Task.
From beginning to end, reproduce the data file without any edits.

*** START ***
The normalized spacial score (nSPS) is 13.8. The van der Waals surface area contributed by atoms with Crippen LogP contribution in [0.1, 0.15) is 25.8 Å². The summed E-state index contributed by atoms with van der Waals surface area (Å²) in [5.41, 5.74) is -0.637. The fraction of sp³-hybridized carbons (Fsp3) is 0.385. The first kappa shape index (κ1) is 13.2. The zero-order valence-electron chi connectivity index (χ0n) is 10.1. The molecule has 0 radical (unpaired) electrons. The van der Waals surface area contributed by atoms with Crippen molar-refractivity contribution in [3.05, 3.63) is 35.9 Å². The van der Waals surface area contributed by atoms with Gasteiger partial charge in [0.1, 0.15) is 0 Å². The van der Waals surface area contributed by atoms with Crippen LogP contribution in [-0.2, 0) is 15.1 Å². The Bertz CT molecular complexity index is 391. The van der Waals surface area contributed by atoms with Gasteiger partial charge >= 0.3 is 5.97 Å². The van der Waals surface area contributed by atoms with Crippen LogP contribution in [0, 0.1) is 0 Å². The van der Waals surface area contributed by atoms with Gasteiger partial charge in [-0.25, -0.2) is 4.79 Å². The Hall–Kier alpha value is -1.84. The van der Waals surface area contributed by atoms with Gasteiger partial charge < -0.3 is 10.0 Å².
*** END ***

The normalized spacial score (nSPS) is 13.8. The van der Waals surface area contributed by atoms with Crippen LogP contribution in [0.1, 0.15) is 25.8 Å². The summed E-state index contributed by atoms with van der Waals surface area (Å²) in [5.41, 5.74) is -0.637. The fraction of sp³-hybridized carbons (Fsp3) is 0.385. The first kappa shape index (κ1) is 13.2. The zero-order valence-electron chi connectivity index (χ0n) is 10.1. The molecule has 0 radical (unpaired) electrons. The van der Waals surface area contributed by atoms with Crippen molar-refractivity contribution in [3.05, 3.63) is 35.9 Å². The van der Waals surface area contributed by atoms with Gasteiger partial charge in [0.1, 0.15) is 0 Å². The van der Waals surface area contributed by atoms with Crippen LogP contribution in [-0.2, 0) is 15.1 Å². The Bertz CT molecular complexity index is 391. The van der Waals surface area contributed by atoms with Gasteiger partial charge >= 0.3 is 5.97 Å². The van der Waals surface area contributed by atoms with Crippen LogP contribution in [0, 0.1) is 0 Å². The van der Waals surface area contributed by atoms with Gasteiger partial charge in [-0.25, -0.2) is 4.79 Å². The Hall–Kier alpha value is -1.84. The van der Waals surface area contributed by atoms with Gasteiger partial charge < -0.3 is 10.0 Å².